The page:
Mr. Chope : My right hon. Friend has today issued strategic guidance to assist the five metropolitan districts in Tyne and Wear in the preparation of unitary development plans for their area. The guidance covers the key issues identified by the local authorities and the Department--urban regeneration, retailing, transport and the environment.
A draft of the guidance was circulated for comment in December 1988. Comments were received from 47 organisations and individuals. The guidance has been revised in the light of these comments. A copy of the strategic guidance, together with a report on the consultation exercise, have today been placed in the Library of the House. Following the issue of the strategic guidance, commencement orders will be issued shortly to enable the local authorities to start work on preparing their unitary development plans.
Mr. Tony Banks : To ask the Secretary of State for the Environment what information he has in respect of the number of 16 to 18-year-olds who live (a) with their parents, (b) in private rented accommodation, (c) in council accommodation, (d) in hostels, (e) in bed and breakfast or other board and lodging establishments and (f) sleeping rough.
Mr. Trippier [holding answer 17 April 1989] : The most recent estimates for the first three parts of the question are from the 1987 labour force survey. This shows (a) 2,030,000 16 to 18-year-olds living with their parents, (b) 40,000 in private rented accommodation (not with their parents), (c) 40,000 in council accommodation (not with their parents). The other numbers requested are not available.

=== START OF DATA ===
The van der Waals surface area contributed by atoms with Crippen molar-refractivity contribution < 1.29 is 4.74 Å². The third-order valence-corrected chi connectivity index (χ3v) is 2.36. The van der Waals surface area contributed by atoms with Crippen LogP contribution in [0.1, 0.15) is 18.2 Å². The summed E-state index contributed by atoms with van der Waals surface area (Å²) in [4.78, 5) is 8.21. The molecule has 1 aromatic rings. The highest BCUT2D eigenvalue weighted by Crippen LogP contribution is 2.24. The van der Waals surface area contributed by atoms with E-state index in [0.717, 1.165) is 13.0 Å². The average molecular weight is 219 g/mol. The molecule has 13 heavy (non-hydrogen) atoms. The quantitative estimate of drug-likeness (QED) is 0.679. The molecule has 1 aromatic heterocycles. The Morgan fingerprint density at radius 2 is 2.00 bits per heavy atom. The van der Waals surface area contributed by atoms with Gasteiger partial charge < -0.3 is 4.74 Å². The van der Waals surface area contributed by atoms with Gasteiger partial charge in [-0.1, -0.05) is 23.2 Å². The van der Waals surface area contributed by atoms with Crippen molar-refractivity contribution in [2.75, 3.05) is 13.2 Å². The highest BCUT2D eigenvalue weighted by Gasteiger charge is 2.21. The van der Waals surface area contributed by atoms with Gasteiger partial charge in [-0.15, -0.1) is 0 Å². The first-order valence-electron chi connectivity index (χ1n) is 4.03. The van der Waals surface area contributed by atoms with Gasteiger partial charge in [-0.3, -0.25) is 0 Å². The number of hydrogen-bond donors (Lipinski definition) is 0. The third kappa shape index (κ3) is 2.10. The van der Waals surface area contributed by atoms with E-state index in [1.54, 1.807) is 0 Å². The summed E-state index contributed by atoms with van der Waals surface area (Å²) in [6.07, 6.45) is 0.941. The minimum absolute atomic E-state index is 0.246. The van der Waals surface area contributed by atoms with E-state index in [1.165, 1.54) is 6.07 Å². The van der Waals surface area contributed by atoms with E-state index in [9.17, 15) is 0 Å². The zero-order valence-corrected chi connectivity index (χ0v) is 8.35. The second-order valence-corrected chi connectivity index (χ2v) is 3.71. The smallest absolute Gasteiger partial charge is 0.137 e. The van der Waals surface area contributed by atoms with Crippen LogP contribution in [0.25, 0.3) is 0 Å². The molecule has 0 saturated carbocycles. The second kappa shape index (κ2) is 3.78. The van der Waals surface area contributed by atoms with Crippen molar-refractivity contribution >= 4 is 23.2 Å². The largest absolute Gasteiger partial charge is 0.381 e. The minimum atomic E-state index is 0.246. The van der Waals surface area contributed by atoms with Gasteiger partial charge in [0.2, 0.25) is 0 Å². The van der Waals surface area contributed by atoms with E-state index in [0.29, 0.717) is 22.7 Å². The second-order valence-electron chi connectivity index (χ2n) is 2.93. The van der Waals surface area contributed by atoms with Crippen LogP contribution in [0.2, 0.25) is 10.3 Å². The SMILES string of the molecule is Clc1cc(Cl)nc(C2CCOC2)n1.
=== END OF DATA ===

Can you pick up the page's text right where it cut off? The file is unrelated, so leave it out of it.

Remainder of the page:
Mrs. Peacock : To ask the Secretary of State for the Environment how many council properties have been sold to council house tenants in Kirklees since 1979 to the latest year for which figures are available ; what this is of the total stock ; and how much income this has generated for the local authorities as a result of these sales.
Mr. Trippier [holding answer 17 April 1989] : Some 3,500 sales to sitting tenants have been reported by Kirklees district council between April 1979 and the end of December 1986 ; this is about 9 per cent. of the average stock over the period since 1979 ; the reported sales had a capital value (net of discount) of over £21 million. No returns of sales to sitting tenants have been received by the Department since December 1986.
Mr. Blunkett : To ask the Secretary of State for the Environment (1) if he will publish his estimates of the income raised for a 1p rate on the non-domestic properties in all parish council areas in 1989-90 ;
Column 304(2) if he will publish his estimates of the total amount of business rate income available to parish councils in 1987- 88 and 1988-89.
Mr. Blunkett : To ask the Secretary of State for the Environment (1) if he has any plans to change the operation of rate relief for non-profit making sports clubs with the introduction of the community charge in April 1990.
Mr. Gummer [holding answer 19 April 1989] : On the introduction of the uniform business rate, local authorities will continue to have discretion to give up to 100 per cent. rate relief to non-profit making sports clubs. We are currently consulting the local authority associations and other interested bodies about how the cost of such relief should be borne.
Mr. Campbell-Savours : To ask the Secretary of State for the Environment what information the Crown Suppliers privatisation unit has provided to those firms or groups who have expressed interest in purchasing the Crown Suppliers ; and if he will place a copy in the Library.
Mr. Chope : Following my announcement of 28 July, a number of firms and groups interested in purchasing the Crown Suppliers were sent a copy of that announcement, a copy of "The Crown Suppliers' Annual Report and Accounts for 1987" (already in the Library) and an information memorandum prepared by Samuel Montagu and Co. Ltd. I am arranging for copies of the information memorandum to be placed in the Library shortly.